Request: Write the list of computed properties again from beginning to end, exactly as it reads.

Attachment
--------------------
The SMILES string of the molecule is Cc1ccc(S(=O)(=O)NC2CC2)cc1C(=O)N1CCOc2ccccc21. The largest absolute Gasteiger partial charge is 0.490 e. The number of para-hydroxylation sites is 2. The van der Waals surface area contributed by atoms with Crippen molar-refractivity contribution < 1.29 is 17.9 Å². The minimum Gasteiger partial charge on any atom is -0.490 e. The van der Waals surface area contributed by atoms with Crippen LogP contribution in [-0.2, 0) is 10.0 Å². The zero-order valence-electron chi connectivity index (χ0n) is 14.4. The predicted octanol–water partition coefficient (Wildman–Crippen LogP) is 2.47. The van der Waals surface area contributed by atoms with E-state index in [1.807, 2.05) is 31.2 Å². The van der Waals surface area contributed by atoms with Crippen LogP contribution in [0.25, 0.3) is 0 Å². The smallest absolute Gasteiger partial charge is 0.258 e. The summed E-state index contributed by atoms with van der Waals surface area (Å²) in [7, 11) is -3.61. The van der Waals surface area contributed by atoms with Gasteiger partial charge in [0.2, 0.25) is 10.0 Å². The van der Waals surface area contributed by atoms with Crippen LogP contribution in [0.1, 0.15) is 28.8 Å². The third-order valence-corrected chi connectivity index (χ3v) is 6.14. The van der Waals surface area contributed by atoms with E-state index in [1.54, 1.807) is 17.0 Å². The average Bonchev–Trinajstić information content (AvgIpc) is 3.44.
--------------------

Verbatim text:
The SMILES string of the molecule is Cc1ccc(S(=O)(=O)NC2CC2)cc1C(=O)N1CCOc2ccccc21. The largest absolute Gasteiger partial charge is 0.490 e. The number of para-hydroxylation sites is 2. The van der Waals surface area contributed by atoms with Crippen molar-refractivity contribution < 1.29 is 17.9 Å². The minimum Gasteiger partial charge on any atom is -0.490 e. The van der Waals surface area contributed by atoms with Crippen LogP contribution in [-0.2, 0) is 10.0 Å². The zero-order valence-electron chi connectivity index (χ0n) is 14.4. The predicted octanol–water partition coefficient (Wildman–Crippen LogP) is 2.47. The van der Waals surface area contributed by atoms with E-state index in [1.807, 2.05) is 31.2 Å². The van der Waals surface area contributed by atoms with Crippen LogP contribution in [0.25, 0.3) is 0 Å². The smallest absolute Gasteiger partial charge is 0.258 e. The summed E-state index contributed by atoms with van der Waals surface area (Å²) in [7, 11) is -3.61. The van der Waals surface area contributed by atoms with Gasteiger partial charge in [0.2, 0.25) is 10.0 Å². The van der Waals surface area contributed by atoms with Crippen LogP contribution in [0.1, 0.15) is 28.8 Å². The third-order valence-corrected chi connectivity index (χ3v) is 6.14. The van der Waals surface area contributed by atoms with E-state index in [1.54, 1.807) is 17.0 Å². The average Bonchev–Trinajstić information content (AvgIpc) is 3.44.